I decided to test out the barefoot running theory by buying a pair of Bikilas from Vibram Five Fingers.  These shoes, which are named after Abebe Bikila who won the 1960 Olympic marathon while barefoot, are specially designed for barefoot running and make you feel like you are running barefoot while protecting the foot from sharp objects like glass.  Since most people are not used to running barefoot, it is not something to jump straight in to, but after some careful training it can have a big difference.

For me, my barefoot running experiment has been a huge success for a few reasons.

  • Running barefoot forces a more mid-foot landing which increases work and eventually strengthens the calves and ankle region.
  • Running barefoot massages the feet and uses them for what seems like the first time ever – regular shoes now make me wonder if my feet have gone numb.
  • Running barefoot improves posture and alleviates pressure from the knees and thighs.
  • Running barefoot adds an exciting new element to running – granted, this won’t last forever.

Final Thoughts on Running

In the end, Born to Run has changed my perspective on running.  Instead of running being a task I have to do because I sit at a desk too much and I need to be healthy, running is something that we can all really enjoy if we approach it as we were designed to.  Don’t burn yourself out of running, but find a way to enjoy jogs through your town or local parks by focusing on the journey.  The Bikilas have added a nice touch to the enjoyment of running for me and seem to be making it a more productive activity.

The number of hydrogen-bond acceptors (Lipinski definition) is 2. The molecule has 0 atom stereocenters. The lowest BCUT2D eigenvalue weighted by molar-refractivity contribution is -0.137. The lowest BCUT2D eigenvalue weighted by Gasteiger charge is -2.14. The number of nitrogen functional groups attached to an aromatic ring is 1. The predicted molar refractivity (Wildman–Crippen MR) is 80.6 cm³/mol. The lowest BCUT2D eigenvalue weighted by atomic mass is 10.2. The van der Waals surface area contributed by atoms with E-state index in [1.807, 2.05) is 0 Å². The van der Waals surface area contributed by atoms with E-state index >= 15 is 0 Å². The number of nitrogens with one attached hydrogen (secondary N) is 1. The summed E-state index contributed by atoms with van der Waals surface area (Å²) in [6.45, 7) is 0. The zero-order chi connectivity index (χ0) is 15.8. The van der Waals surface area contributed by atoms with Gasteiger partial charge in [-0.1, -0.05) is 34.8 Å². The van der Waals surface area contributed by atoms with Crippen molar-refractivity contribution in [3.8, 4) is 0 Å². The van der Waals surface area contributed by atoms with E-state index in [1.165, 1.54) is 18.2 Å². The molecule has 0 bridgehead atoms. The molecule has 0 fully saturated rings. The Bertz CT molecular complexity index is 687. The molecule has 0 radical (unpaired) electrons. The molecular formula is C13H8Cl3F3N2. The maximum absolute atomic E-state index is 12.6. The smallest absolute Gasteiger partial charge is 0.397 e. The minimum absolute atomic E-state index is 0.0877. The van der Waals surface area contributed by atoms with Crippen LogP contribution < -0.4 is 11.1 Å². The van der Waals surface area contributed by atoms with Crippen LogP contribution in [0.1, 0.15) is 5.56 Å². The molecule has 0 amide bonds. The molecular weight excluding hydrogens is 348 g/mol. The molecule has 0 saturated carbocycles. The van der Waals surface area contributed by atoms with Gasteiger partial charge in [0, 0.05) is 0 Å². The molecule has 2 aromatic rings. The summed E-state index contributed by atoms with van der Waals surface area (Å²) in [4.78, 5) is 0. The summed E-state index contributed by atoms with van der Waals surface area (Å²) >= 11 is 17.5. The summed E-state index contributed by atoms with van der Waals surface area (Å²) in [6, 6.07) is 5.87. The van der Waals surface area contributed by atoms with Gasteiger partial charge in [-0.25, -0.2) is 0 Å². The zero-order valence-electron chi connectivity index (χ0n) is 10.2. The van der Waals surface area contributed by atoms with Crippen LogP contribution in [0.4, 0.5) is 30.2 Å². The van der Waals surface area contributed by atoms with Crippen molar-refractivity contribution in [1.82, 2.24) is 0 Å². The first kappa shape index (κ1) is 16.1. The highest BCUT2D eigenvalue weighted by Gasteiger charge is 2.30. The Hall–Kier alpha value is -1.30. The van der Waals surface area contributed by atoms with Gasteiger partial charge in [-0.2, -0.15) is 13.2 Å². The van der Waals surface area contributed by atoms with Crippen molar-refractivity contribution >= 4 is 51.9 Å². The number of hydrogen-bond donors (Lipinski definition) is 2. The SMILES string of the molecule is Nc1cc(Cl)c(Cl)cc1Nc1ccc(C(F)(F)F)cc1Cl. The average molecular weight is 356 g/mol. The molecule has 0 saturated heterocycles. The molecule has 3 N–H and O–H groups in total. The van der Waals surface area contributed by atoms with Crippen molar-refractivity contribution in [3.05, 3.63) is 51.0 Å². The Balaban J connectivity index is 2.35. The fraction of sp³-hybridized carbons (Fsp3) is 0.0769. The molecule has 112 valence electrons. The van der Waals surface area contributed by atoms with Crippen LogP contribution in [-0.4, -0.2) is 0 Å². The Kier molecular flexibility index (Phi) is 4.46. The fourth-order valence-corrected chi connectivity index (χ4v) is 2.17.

If you’re not sure if running is for you, try out the book Born to Run.  You may find yourself buying some Vibram Five Finger Bikilas like me and relearning the joy of running we were born with.

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Do I Really Need to Read?

I recently met the well-known M.D. Ben Carson, a pediatric neurosurgeon at Johns Hopkins, and his story is of great inspiration.

Why Read?

Ben Carson grew up in a poor area of Detroit, Michigan. His father left his family and the odds of him “becoming something” were low. As a young child he performed poorly in school and was bothered by classmates poking fun at him when grades were announced. Luckily, his mother with her third grade education was wise enough to realize that the answer to getting out of his aimless life was to start reading. Continue reading Do I Really Need to Read?

How to Maintain Your Own Lawn

I recently spent some time teaching myself on how to maintain my lawn well without paying big bucks for someone else to do it.  The situation arose after realizing that I love spending time in my yard and, because of that, would rather do it myself than pay someone else to do it.  This provides me with a hobby I enjoy along with some financial savings. Continue reading How to Maintain Your Own Lawn

The Best of Money Carnival #48: My Top 10